Friday, March 4, 2011

Beware Drafting Trap Under Colorado's Non-Compete Statute (Saturn Systems v. Militaire)

Colorado usually produces some interesting opinions because it has a statute that is inconsistent with traditional non-compete law.

Non-competition and non-solicitation covenants are presumptively void in Colorado. But they can be valid if they meet one of four criteria:

(1) the covenant is made in connection with the sale of a business;

(2) the contract protects trade secrets;

(3) the contract recovers an employee's training or education costs; or

(4) the contract is for "executive and management personnel" or "officers and employees who constitute professional staff to executive and management personnel."

The last exception does not apply to independent contractors, and it appears the only way to bring a contractor under a covenant is to assert that the agreement protects a company's trade secrets.

If a company relies on the second exception, there are some tricks it has to be aware of. To fall under this trade secrets exception, the covenant must be specifically be for the protection of those trade secrets and narrowly tailored to protect that interest. The statute contains no savings provision for lesser protected "confidential information," so the employer must be prepared to identify and justify information as truly trade secret material. Otherwise, it cannot invoke this exception at all.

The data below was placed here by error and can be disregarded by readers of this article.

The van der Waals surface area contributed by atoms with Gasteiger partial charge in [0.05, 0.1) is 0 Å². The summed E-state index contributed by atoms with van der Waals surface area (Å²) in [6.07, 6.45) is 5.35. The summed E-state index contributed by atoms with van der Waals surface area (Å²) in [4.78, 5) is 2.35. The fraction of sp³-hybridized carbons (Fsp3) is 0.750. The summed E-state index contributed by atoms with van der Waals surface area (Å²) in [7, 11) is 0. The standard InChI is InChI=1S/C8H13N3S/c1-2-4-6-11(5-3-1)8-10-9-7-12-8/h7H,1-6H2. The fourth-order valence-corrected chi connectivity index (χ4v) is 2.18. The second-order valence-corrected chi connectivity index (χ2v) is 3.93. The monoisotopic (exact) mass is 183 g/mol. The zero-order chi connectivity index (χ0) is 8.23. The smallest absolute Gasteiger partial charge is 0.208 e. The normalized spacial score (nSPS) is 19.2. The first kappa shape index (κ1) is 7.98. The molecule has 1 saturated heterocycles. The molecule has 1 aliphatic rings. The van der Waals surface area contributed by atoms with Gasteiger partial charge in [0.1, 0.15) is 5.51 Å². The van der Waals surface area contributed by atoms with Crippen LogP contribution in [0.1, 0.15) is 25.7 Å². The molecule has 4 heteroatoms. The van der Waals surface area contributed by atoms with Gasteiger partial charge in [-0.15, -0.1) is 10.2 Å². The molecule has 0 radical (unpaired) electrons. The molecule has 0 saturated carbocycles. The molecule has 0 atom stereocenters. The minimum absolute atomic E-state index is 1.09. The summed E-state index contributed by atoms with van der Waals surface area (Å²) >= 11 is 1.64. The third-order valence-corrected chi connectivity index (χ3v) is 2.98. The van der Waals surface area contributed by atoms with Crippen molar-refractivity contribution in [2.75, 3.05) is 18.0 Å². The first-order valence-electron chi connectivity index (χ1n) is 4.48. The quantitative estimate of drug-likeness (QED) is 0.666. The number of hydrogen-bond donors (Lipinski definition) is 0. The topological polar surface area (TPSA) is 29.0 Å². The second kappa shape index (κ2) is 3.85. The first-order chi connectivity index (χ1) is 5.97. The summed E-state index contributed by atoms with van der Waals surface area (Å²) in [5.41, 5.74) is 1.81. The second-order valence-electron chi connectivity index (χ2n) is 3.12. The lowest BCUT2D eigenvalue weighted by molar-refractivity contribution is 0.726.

Another tricky area is in the drafting itself. Colorado lawyers will tell you that the non-solicitation or non-competition provision should be included within the confidentiality restriction. Why? Because it is much easier to demonstrate that the restriction is designed to trade secret information if the non-compete is directly tied to the confidentiality clause.

Contrast this scheme with that found in Wisconsin, where attorneys will tell you to do the exact opposite. Separate the covenants into different paragraphs. Avoid interlocking or co-dependent terms. The reason? Wisconsin's follows a very rigid application of the blue-pencil rule, which can trip up covenants that may be overbroad in some respect but not others.

All this goes to show that non-compete law is not uniform by any stretch. The dichotomy between Colorado and Wisconsin is a perfect example from a draftsmen's perspective.


Court: Court of Appeals of Colorado, Division Two
Opinion Date: 2/17/11
Cite: Saturn Systems, Inc. v. Militaire, 252 P.3d 516 (Colo. Ct. App. 2011)
Favors: Employer
Law: Colorado

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